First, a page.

Suddenly and to everyone's dismay, Ribadu who had given a lot to bring sanity into the country was declared wanted for fraud by Yaradua's government. And it was a funny feat that when the former came into the country for Late Gani Fawehinmi's funeral, President Yar'Adua couldn't muster the courage to roar like a lion to accomplish his threat. The same can be said for Mallam Nasir El-Rufai who had also been declared wanted and to be arrested on sight. The mere fact that President Yar'Adua is sick disqualifies him running for president's office in other non-developed, developing and developed countries, but somehow—by a firm belief in his predecessor—he was anointed. When the pressure of governance hit on his health (I wish I could see the dividends of what brought the pressure), the trip to Saudi Arabia became incessant and unbridled. It was revealed that when the president traveled on these occasions, he never handed over the duties to the Vice President as required and stipulated by the constitution which he, the president, sworn to an oath to uphold.

The last straw that broke the camel's back was the last trip our dear president embarked on in November of last year. There was no official notification to the national assembly as stated in the constitution about his departure from the country. There was no handing over of duties to the Vice President. The nation was left not stagnant but retrogressive I might add. While he was still in Saudi Arabia, we had no idea why he was stuck over there or if he had decided not to return to the country or if he was abducted or if he was dead or if he was on a life support machine but what we do know is no one was allowed to have access to him. The president's wife, Hajia Turai Yar'Adua, barricaded all access to the president. If I could find the perfect word to describe her actions, it's “Criminality”. There was no where the constitution of the Federal Republic of Nigeria made provision for the president of her country, ill or otherwise, not to be seen by senior officials of his cabinet. The citizenry is entitled to know the health status of their leader who, if I'm right, is receiving treatments by virtue of taxpayers' money. This can't be overruled. The First Lady went beyond her bounds to commit a heinous crime but it was overlooked. The lies kept piling from Saudi Arabia; the Federal Executive Council kept being fallacious and we were kept in the dark. Calls came from different quarters for the preservation of democracy and Yaradua's cabal and supporters kept stalling because they want to desperately hold on to power. All of a sudden, Turai Yaradua, wielded power that no First Lady in the history of this country had access to, and everyone looked on. The ignorantly greedy politicians obeyed her, followed her orders and gave her their utmost support. None of them had the interest of the nation at heart; every one of them was interested in securing a good report in the register of the sick president.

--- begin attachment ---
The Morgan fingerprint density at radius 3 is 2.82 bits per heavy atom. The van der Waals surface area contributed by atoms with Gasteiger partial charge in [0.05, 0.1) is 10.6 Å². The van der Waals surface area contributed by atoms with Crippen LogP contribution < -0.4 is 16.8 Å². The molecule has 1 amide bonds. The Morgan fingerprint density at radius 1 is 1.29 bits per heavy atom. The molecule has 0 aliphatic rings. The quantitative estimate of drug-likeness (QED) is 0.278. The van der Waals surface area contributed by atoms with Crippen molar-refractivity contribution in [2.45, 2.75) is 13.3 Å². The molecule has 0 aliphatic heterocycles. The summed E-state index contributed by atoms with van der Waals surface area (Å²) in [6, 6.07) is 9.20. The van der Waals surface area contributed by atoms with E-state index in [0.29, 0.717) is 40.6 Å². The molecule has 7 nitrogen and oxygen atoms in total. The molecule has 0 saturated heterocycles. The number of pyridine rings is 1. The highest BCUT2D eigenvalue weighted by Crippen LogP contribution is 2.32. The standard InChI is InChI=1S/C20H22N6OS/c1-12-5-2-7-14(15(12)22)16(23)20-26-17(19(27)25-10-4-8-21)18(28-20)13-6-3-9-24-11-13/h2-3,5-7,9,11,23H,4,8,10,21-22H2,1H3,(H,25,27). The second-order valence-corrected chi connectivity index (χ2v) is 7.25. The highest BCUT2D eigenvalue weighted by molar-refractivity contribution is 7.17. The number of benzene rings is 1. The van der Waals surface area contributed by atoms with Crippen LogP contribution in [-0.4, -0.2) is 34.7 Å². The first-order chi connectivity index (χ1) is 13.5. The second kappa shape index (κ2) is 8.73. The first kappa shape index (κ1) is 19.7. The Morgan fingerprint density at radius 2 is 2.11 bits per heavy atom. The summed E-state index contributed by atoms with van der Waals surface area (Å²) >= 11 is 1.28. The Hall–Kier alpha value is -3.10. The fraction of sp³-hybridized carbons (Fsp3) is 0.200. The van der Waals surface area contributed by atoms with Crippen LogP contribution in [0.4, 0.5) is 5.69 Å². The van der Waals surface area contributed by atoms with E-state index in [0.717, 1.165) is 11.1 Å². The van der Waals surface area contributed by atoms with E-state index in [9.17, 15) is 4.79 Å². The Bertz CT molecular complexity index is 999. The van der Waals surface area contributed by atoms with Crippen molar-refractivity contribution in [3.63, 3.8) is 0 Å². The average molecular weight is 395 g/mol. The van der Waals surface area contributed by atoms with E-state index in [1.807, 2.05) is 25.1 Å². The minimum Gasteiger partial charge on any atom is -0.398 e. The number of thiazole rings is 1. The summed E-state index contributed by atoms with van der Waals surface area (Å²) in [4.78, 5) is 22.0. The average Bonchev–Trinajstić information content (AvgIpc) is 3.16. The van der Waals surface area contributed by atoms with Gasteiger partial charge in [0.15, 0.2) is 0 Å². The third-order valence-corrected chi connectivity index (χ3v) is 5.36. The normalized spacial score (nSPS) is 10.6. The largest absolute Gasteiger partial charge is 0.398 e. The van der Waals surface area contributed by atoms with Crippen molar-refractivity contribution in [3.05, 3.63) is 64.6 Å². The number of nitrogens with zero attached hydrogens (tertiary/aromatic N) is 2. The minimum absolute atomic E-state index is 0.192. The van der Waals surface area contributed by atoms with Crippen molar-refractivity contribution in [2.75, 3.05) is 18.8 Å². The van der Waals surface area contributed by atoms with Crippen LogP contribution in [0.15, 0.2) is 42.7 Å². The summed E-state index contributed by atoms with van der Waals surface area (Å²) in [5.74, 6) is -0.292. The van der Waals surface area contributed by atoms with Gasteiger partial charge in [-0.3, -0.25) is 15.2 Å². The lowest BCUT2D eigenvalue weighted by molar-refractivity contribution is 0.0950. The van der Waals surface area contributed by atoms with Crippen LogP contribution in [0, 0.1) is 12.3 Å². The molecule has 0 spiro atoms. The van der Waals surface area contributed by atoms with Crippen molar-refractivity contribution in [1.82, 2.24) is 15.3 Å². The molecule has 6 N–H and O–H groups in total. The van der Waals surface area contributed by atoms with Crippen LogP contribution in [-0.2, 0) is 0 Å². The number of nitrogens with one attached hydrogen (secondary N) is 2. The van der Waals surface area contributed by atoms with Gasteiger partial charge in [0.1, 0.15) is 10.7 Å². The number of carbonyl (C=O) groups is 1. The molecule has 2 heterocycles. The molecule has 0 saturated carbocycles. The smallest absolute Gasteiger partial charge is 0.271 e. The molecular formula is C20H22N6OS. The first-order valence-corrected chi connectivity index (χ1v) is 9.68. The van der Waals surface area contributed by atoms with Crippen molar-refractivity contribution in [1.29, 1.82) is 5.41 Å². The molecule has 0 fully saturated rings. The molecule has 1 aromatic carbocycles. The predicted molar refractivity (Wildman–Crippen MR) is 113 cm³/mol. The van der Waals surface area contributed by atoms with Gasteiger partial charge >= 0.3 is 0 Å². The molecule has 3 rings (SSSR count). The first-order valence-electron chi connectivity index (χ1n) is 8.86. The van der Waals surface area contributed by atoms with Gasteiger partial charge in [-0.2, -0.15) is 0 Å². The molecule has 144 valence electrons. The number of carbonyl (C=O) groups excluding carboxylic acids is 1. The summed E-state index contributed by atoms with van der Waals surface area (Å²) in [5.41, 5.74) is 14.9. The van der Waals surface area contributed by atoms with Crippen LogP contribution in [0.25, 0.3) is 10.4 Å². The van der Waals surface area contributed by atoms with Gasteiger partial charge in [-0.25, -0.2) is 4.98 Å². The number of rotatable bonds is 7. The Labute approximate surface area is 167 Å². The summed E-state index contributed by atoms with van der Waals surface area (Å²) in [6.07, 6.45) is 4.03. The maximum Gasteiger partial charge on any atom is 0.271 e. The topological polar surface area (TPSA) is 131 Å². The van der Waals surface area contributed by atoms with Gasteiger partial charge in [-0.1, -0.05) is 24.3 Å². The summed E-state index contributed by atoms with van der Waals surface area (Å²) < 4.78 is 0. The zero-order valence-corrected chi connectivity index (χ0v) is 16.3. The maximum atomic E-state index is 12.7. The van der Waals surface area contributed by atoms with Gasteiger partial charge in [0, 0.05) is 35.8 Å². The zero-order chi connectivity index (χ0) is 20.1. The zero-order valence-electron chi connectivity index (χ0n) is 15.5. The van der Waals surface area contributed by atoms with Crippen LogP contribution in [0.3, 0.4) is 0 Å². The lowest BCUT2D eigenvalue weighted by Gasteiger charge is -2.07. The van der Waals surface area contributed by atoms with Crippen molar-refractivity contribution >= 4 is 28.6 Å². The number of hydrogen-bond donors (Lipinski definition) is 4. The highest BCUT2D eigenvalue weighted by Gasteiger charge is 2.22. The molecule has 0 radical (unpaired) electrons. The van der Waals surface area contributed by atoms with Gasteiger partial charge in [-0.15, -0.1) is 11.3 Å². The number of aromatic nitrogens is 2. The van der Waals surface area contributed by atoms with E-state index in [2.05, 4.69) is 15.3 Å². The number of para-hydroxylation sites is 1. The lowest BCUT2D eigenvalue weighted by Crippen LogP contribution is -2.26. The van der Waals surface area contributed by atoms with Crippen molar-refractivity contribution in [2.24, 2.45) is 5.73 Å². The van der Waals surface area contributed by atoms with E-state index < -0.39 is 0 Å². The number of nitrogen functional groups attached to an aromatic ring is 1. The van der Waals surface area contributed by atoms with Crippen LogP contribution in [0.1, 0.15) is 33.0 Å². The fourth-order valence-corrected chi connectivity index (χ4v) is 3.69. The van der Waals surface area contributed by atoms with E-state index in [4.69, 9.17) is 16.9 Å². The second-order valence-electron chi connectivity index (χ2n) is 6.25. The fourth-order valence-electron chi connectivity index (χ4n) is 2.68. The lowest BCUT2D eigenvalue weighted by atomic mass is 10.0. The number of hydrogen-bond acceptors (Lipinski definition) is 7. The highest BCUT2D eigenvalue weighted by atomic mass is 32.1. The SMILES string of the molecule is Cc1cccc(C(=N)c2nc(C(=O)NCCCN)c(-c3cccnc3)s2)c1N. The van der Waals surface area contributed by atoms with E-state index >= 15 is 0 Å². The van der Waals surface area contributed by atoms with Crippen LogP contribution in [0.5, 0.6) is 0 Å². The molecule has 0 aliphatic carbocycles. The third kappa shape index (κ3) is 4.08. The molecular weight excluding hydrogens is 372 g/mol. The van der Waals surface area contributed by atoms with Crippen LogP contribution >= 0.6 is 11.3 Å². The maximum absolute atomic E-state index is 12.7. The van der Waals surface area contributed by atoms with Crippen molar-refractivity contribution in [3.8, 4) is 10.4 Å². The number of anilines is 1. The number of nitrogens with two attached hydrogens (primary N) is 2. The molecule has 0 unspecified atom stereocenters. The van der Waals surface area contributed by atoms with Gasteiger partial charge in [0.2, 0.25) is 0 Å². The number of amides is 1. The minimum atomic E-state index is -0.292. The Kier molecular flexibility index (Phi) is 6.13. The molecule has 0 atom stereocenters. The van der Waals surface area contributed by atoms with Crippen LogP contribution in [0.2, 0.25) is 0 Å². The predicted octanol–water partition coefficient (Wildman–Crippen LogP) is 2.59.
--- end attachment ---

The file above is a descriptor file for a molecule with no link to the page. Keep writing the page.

The vacuum at the Presidency needed to be filled and the dangerously worthless cabal didn't want to back down from threatening the serene democracy we were supposed to experience. The constitution was deliberately boycotted—there was no respect for it anymore. In December, when the 23-year old Nigerian boy, Umar Farouk Abdulmutallab, was arrested for attempting to blow a plane heading to Michigan, Nigeria was supposed to have a strong leader to act on behalf of Nigeria at the United States' turf and bar the United States from loading us up on their terrorist list which was worse enough after all we've been going through at these western countries' ports of entry; but our president was nowhere to be found, and our Vice President didn't have the authority to act. A characteristic Nigerian democracy.

The governors came up with different kinds of scheme to keep power waiting for President Yaradua on his return but only at the expense of making Vice President Jonathan Goodluck an acting president, but not with full capacity—even though they expressed his actions will be as that of the president. The Supreme Court gave an ultimatum and that was tried to be bypassed. Amidst all of these, a BBC interview purported to be President Yaradua's voice was released to the media, but we all know it was a hoax. Then that raised the question of who signed the budget that was taken to Saudi Arabia for authorization? The signature, I'm certain, must have been forged. Nigerian budget! First of all, it's against the constitution to sign the country's budget outside her shores but it was suggested in Yaradua's tenure, and subsequently carried out.

No offense to the northerners but the facts must be laid down. If Jonathan Goodluck had been a northerner, wouldn't Umar Musa Yaradua have handed over to him? What are they so afraid of? Why the arising skepticism? Because of personal, zonal and regional interests, the constitution had been knowingly broken which just confirms further that Umar Musa Yaradua is another ruler who's voraciously grasping at power far more than he can reach. That he was sick is no excuse that people around him are attempting to preserve for him because it's certain that they are following orders he had laid down for them. It's either he rules the country himself or by proxy. And his wife has been doing a wonderful job to ensure that her husband doesn't lose the seat. Little did we know that Nigerian affairs had unconsciously turned to a domestic, family affair.